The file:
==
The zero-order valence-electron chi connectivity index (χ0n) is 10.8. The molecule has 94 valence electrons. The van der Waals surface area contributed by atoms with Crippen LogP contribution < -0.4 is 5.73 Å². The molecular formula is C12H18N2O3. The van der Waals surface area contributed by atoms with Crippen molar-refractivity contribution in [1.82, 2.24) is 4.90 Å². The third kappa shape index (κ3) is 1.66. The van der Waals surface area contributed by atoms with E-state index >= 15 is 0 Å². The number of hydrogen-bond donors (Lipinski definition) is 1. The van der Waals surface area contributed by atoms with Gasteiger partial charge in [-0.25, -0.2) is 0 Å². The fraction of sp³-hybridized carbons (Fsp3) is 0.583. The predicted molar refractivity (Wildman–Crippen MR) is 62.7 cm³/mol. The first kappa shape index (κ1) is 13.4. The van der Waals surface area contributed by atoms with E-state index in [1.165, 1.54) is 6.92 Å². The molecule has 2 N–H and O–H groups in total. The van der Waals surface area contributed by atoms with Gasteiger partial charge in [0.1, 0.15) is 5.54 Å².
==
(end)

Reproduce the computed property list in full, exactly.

The zero-order valence-electron chi connectivity index (χ0n) is 10.8. The molecule has 94 valence electrons. The van der Waals surface area contributed by atoms with Crippen LogP contribution < -0.4 is 5.73 Å². The molecular formula is C12H18N2O3. The van der Waals surface area contributed by atoms with Crippen molar-refractivity contribution in [1.82, 2.24) is 4.90 Å². The third kappa shape index (κ3) is 1.66. The van der Waals surface area contributed by atoms with E-state index >= 15 is 0 Å². The number of hydrogen-bond donors (Lipinski definition) is 1. The van der Waals surface area contributed by atoms with Gasteiger partial charge in [-0.25, -0.2) is 0 Å². The fraction of sp³-hybridized carbons (Fsp3) is 0.583. The predicted molar refractivity (Wildman–Crippen MR) is 62.7 cm³/mol. The first kappa shape index (κ1) is 13.4. The van der Waals surface area contributed by atoms with E-state index in [1.165, 1.54) is 6.92 Å². The molecule has 2 N–H and O–H groups in total. The van der Waals surface area contributed by atoms with Gasteiger partial charge in [0.1, 0.15) is 5.54 Å².